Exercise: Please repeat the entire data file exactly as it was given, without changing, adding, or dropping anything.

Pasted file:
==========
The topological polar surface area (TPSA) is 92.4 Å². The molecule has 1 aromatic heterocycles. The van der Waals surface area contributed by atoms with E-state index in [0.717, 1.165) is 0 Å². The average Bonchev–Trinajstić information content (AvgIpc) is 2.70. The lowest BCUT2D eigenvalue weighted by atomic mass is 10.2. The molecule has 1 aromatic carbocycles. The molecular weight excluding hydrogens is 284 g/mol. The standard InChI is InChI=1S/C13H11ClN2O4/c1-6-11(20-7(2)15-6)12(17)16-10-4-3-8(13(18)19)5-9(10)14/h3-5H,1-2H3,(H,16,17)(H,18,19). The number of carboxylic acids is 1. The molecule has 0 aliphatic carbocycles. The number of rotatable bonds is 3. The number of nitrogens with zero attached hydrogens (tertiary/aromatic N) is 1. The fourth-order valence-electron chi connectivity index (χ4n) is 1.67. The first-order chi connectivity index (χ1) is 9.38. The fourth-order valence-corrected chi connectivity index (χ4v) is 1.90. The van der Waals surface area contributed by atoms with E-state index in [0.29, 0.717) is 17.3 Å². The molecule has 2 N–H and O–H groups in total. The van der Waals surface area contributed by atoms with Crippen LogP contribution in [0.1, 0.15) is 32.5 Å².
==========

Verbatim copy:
The topological polar surface area (TPSA) is 92.4 Å². The molecule has 1 aromatic heterocycles. The van der Waals surface area contributed by atoms with E-state index in [0.717, 1.165) is 0 Å². The average Bonchev–Trinajstić information content (AvgIpc) is 2.70. The lowest BCUT2D eigenvalue weighted by atomic mass is 10.2. The molecule has 1 aromatic carbocycles. The molecular weight excluding hydrogens is 284 g/mol. The standard InChI is InChI=1S/C13H11ClN2O4/c1-6-11(20-7(2)15-6)12(17)16-10-4-3-8(13(18)19)5-9(10)14/h3-5H,1-2H3,(H,16,17)(H,18,19). The number of carboxylic acids is 1. The molecule has 0 aliphatic carbocycles. The number of rotatable bonds is 3. The number of nitrogens with zero attached hydrogens (tertiary/aromatic N) is 1. The fourth-order valence-electron chi connectivity index (χ4n) is 1.67. The first-order chi connectivity index (χ1) is 9.38. The fourth-order valence-corrected chi connectivity index (χ4v) is 1.90. The van der Waals surface area contributed by atoms with E-state index in [0.29, 0.717) is 17.3 Å². The molecule has 2 N–H and O–H groups in total. The van der Waals surface area contributed by atoms with Crippen LogP contribution in [0.1, 0.15) is 32.5 Å².